Parabens are chemicals with estrogen like properties. Parabens are found in shampoo, lotion and makeup. These chemicals have been found in breast cancer tissue up to one million times what is normal. Chemicals accumulate in our body. Our body has no idea what to do with them and so it stores them – forever.

And while a product may contain a low amount of paraben and claim to have no effect, the issue is that MOST products contain paraben and the cumulation effect IS the problem. In addition, the rise of Breast Cancer IS the problem. The relationship between paraben and hormones and breast cancer IS the problem. So why risk it?

Prevention is the only course of action – CURE has done nothing.

Over 34% of the budget for American Cancer Society is spent on ‘fundraising’. Their CEO raked in nearly $800,000 in compensation. In 2010, compensation, travel and conferences accounted for 62% of the program and supporting services budget.

I fail to see how the actual expenditures here have much of anything to do with their ‘stated priorities’.

Susan B Komen. A little better; 15% of their budget goes to fundraising. 26% is directed for marketing. Salaries and compensation amount to 23.5%. 8.6% is spent on donor benefits. The CEO pay package was $684,000.

But the question remains – what is spent on ‘the cure’? It would seem that cancer research is simply a cheerleading squad. What has been cured? The race participation has dropped in some states by as much as 50%. What are we racing for? To pay higher salaries?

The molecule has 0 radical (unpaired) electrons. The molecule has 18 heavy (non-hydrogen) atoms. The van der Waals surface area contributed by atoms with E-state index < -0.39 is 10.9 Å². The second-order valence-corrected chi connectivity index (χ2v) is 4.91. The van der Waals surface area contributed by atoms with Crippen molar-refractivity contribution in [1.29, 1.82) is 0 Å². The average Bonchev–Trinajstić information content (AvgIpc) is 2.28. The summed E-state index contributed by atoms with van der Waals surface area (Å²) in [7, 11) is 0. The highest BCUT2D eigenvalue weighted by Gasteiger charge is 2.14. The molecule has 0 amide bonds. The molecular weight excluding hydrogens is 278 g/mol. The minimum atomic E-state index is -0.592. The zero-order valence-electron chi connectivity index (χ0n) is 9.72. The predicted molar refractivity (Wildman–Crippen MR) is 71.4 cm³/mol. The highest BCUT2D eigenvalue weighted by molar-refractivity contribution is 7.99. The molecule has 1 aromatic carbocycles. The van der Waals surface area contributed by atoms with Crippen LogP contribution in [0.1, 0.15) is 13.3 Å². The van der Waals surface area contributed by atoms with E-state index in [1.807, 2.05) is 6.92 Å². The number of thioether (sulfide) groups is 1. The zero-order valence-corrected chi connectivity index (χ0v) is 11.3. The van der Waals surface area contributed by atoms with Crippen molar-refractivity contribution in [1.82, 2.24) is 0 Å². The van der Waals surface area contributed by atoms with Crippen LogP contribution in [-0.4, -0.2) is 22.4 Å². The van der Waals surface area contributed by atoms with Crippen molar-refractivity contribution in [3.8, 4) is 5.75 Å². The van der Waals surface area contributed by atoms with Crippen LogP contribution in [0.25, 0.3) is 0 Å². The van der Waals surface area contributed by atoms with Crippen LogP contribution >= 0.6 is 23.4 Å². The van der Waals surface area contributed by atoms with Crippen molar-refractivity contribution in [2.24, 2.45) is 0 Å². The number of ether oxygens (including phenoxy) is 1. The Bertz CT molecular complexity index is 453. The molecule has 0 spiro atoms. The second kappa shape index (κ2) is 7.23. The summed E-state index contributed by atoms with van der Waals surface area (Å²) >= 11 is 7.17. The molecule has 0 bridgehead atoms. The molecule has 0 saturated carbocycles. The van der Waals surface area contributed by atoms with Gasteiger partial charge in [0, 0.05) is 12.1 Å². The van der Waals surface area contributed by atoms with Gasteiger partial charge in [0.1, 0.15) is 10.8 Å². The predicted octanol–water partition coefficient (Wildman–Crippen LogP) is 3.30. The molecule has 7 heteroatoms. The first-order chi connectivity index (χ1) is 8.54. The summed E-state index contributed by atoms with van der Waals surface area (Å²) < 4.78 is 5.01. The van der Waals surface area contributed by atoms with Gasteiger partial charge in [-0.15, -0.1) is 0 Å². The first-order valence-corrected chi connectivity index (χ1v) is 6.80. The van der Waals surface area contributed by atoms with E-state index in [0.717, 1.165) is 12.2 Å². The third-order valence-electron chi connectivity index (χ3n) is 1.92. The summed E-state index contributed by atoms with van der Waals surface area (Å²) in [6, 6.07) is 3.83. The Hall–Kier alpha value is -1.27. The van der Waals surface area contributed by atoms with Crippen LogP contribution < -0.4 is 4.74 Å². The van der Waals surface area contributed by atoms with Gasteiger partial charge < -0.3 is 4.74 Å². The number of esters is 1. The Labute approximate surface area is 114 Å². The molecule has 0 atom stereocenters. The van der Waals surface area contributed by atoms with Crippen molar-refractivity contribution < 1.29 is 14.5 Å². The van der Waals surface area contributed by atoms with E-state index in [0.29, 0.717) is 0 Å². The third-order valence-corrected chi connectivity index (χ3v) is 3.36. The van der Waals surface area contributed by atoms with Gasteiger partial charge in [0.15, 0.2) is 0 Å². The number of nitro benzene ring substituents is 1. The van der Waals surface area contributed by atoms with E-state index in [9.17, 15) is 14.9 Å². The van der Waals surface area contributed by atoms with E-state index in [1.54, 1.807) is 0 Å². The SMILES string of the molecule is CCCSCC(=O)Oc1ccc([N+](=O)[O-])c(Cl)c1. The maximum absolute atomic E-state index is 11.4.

We talk about the banking crisis, the greed and such – but isn’t the banking industry simply the largest in an ever larger pool of what we have become?

This is not to say that all charities or all banks are not fulfilling their obligations. It is to say that research is necessary in order to evaluate who is truly an advocate. In the cancer industry the last two largest and most amazing innovations came from an engineer whose wife had contracted cancer, and an eighteen year old girl in High School. Their budget? Maybe a few hundred dollars. Their motivation? One thousand percent. The time it took them? Months.


Analysts are busily writing theories regarding the cause and effects of the current oil crisis. Most often they are using historical models from previous oil gluts to draw parallels and predictions.

But what if they are looking in all the wrong places? What if the parallel has nothing to do with historical oil gluts and everything to do with another interesting model? What if, the game is Tactics II and the entire end result has already been drawn?